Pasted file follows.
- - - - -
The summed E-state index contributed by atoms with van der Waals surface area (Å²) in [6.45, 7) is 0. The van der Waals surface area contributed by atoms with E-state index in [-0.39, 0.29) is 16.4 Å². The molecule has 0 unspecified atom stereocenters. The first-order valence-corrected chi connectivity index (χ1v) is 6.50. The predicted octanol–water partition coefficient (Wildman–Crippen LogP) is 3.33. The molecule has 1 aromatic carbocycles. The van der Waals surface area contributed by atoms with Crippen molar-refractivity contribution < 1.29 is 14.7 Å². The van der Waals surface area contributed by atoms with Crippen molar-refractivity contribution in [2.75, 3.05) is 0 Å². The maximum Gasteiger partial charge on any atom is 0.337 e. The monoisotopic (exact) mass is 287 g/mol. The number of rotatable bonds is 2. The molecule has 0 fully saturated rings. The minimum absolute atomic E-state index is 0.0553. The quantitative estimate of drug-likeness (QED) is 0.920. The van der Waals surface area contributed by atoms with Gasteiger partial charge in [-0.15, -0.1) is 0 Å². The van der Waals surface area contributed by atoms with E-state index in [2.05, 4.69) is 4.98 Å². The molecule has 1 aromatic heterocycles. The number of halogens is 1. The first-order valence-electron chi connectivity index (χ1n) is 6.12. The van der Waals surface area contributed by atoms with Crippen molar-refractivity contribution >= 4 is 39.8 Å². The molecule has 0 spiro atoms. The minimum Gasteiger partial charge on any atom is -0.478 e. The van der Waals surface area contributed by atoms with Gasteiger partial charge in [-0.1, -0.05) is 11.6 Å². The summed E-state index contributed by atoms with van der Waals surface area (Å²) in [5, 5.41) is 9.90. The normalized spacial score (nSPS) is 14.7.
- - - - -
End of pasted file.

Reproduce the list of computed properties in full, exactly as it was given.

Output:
The summed E-state index contributed by atoms with van der Waals surface area (Å²) in [6.45, 7) is 0. The van der Waals surface area contributed by atoms with E-state index in [-0.39, 0.29) is 16.4 Å². The molecule has 0 unspecified atom stereocenters. The first-order valence-corrected chi connectivity index (χ1v) is 6.50. The predicted octanol–water partition coefficient (Wildman–Crippen LogP) is 3.33. The molecule has 1 aromatic carbocycles. The van der Waals surface area contributed by atoms with Crippen molar-refractivity contribution < 1.29 is 14.7 Å². The van der Waals surface area contributed by atoms with Crippen molar-refractivity contribution in [2.75, 3.05) is 0 Å². The maximum Gasteiger partial charge on any atom is 0.337 e. The monoisotopic (exact) mass is 287 g/mol. The number of rotatable bonds is 2. The molecule has 0 fully saturated rings. The minimum absolute atomic E-state index is 0.0553. The quantitative estimate of drug-likeness (QED) is 0.920. The van der Waals surface area contributed by atoms with Gasteiger partial charge in [-0.15, -0.1) is 0 Å². The van der Waals surface area contributed by atoms with E-state index in [2.05, 4.69) is 4.98 Å². The molecule has 1 aromatic heterocycles. The number of halogens is 1. The first-order valence-electron chi connectivity index (χ1n) is 6.12. The van der Waals surface area contributed by atoms with Crippen molar-refractivity contribution >= 4 is 39.8 Å². The molecule has 0 spiro atoms. The minimum Gasteiger partial charge on any atom is -0.478 e. The van der Waals surface area contributed by atoms with Gasteiger partial charge in [-0.1, -0.05) is 11.6 Å². The summed E-state index contributed by atoms with van der Waals surface area (Å²) in [5, 5.41) is 9.90. The normalized spacial score (nSPS) is 14.7.